Texas and Oklahoma are at the center of what could be another major shift in college football realignment — perhaps the biggest in the history of the sport.
According to a report Wednesday by the Houston Chronicle, the Big 12 schools have reached out to the Southeastern Conference to join it in another round of realignment. The Chronicle, citing “a high-ranking college official with knowledge of the situation,” reported their addition could be addressed by the conference “within a couple weeks.” The SEC would effectively become college football’s first superconference.
A Texas spokesman, speaking to the Chronicle, claimed no knowledge of talks with the SEC before declining further comment. Oklahoma also released a statement in response to the news: “The college athletics landscape is shifting constantly. We don’t address every anonymous rumor.”
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SEC commissioner Greg Sankey declined to comment to the Chronicle before later telling reporters at SEC Media Days that the conference isn’t looking beyond this year.
“We are only worried about the 2021 season,” he said. “Somebody dropped a report from unnamed people.”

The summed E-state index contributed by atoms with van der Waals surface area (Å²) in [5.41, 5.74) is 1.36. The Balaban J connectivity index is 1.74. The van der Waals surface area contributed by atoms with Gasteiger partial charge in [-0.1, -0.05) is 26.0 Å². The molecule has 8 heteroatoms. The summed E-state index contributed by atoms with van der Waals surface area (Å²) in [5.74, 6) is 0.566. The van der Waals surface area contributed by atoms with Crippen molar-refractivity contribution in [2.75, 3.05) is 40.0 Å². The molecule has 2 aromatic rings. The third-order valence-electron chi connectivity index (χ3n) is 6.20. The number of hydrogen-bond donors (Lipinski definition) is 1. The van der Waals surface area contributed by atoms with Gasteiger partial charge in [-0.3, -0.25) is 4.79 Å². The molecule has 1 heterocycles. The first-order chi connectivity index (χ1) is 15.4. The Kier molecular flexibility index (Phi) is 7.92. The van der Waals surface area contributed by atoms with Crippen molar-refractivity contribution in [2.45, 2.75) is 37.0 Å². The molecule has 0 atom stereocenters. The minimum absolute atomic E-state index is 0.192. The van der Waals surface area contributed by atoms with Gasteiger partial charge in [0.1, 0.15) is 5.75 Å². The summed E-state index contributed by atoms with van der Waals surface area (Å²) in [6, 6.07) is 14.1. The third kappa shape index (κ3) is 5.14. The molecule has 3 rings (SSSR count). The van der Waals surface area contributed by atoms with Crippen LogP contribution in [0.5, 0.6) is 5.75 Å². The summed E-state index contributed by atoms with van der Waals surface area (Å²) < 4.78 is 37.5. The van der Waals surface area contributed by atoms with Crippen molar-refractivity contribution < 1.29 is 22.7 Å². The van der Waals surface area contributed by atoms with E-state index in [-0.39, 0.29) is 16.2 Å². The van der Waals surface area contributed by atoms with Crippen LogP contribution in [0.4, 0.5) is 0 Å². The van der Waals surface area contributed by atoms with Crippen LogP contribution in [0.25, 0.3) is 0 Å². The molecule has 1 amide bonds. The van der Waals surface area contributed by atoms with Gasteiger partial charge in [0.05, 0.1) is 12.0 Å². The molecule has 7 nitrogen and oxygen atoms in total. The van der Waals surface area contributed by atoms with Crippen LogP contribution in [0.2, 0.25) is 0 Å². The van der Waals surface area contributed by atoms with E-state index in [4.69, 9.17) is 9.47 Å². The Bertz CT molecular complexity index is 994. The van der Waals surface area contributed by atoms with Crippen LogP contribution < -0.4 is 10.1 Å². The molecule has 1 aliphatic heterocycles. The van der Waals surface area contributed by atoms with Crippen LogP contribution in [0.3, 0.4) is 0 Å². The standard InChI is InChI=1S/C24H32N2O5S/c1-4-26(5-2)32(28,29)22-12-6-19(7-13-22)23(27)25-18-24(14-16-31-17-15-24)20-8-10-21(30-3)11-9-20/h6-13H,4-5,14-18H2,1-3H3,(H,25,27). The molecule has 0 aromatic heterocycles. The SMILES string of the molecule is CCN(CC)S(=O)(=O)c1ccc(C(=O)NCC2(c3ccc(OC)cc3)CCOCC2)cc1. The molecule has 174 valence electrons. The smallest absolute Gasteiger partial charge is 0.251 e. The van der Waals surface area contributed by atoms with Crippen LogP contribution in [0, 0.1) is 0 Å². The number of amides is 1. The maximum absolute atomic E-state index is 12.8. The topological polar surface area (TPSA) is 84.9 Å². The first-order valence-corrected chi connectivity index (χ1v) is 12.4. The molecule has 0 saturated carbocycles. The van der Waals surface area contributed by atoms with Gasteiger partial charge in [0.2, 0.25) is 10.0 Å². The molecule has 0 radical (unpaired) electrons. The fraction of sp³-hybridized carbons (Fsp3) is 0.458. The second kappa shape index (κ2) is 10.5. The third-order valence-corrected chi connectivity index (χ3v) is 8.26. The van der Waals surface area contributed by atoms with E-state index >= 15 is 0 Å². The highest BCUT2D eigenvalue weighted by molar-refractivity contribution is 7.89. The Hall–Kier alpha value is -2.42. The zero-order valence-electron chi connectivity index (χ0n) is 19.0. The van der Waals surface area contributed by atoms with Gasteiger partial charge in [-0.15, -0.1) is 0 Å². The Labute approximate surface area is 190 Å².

AL.com corroborated the Chronicle’s report, saying that “multiple college football insiders” confirmed the Red River rivals had taken “multiple steps” to facilitate a move. It’s uncertain whether the schools are acting independently of each other or would act jointly in trying to leave the Big 12.
The Longhorns and Sooners have been member institutions since the Big 12’s formation in 1996, when former Southwest Conference schools Texas, Texas A&M, Baylor and Texas Tech were added to the Big 8. The conference suffered significant losses in the last round of college football realignment at the turn of the decade, with founding members Colorado and Nebraska leaving for the Pac-12 and Big Ten, respectively, in 2011. Missouri and Texas A&M followed suit following the 2011 season to join the SEC.
Texas A&M athletic director Ross Bjork said in response to the Chronicle’s report that SEC ADs have not discussed the addition of Texas or Oklahoma. He also scoffed at the idea of Texas joining the SEC. Per Ross Dellenger of Sports Illustrated:
Ross Bjork says he was unaware of Texas/OU interest in joining the SEC. SEC ADs have not discussed the issue, he says.
It’s clear where the Aggies stand.
“There’s a reason why Texas A&M left the Big 12 – to be stand alone & have our own identity. That’s our feeling,” he says.
— Ross Dellenger (@RossDellenger) July 21, 2021
Bjork’s opposition to the move isn’t the only roadblock Texas and Oklahoma face if they want to jump from the Big 12. Here’s a breakdown of the multiple obstacles that could keep the schools from turning the SEC into a superconference:
Existing broadcast deals with ESPN, Fox